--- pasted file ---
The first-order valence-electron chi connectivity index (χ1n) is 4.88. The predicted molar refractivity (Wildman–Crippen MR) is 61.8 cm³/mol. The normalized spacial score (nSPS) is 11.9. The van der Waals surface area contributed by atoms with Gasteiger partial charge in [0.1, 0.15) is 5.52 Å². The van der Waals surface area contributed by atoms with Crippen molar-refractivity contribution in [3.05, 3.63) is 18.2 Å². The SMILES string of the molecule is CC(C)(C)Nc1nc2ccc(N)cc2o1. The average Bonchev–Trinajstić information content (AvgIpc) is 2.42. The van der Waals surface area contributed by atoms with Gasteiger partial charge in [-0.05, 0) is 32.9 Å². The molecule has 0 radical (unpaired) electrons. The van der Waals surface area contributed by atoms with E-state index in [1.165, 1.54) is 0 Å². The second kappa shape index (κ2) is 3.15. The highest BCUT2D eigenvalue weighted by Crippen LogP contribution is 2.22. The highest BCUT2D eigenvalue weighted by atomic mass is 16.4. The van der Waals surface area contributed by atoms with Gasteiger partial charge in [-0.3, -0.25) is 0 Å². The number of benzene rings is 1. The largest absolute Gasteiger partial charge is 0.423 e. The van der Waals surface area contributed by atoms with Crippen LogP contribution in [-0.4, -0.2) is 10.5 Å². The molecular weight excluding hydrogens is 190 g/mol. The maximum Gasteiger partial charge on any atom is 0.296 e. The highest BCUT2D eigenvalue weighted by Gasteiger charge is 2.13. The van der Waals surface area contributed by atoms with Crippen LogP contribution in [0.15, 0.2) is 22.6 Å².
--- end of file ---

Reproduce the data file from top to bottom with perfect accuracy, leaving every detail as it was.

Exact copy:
The first-order valence-electron chi connectivity index (χ1n) is 4.88. The predicted molar refractivity (Wildman–Crippen MR) is 61.8 cm³/mol. The normalized spacial score (nSPS) is 11.9. The van der Waals surface area contributed by atoms with Gasteiger partial charge in [0.1, 0.15) is 5.52 Å². The van der Waals surface area contributed by atoms with Crippen molar-refractivity contribution in [3.05, 3.63) is 18.2 Å². The SMILES string of the molecule is CC(C)(C)Nc1nc2ccc(N)cc2o1. The average Bonchev–Trinajstić information content (AvgIpc) is 2.42. The van der Waals surface area contributed by atoms with Gasteiger partial charge in [-0.05, 0) is 32.9 Å². The molecule has 0 radical (unpaired) electrons. The van der Waals surface area contributed by atoms with E-state index in [1.165, 1.54) is 0 Å². The second kappa shape index (κ2) is 3.15. The highest BCUT2D eigenvalue weighted by Crippen LogP contribution is 2.22. The highest BCUT2D eigenvalue weighted by atomic mass is 16.4. The van der Waals surface area contributed by atoms with Gasteiger partial charge in [-0.3, -0.25) is 0 Å². The number of benzene rings is 1. The largest absolute Gasteiger partial charge is 0.423 e. The van der Waals surface area contributed by atoms with Crippen LogP contribution in [-0.4, -0.2) is 10.5 Å². The molecular weight excluding hydrogens is 190 g/mol. The maximum Gasteiger partial charge on any atom is 0.296 e. The highest BCUT2D eigenvalue weighted by Gasteiger charge is 2.13. The van der Waals surface area contributed by atoms with Crippen LogP contribution in [0.15, 0.2) is 22.6 Å².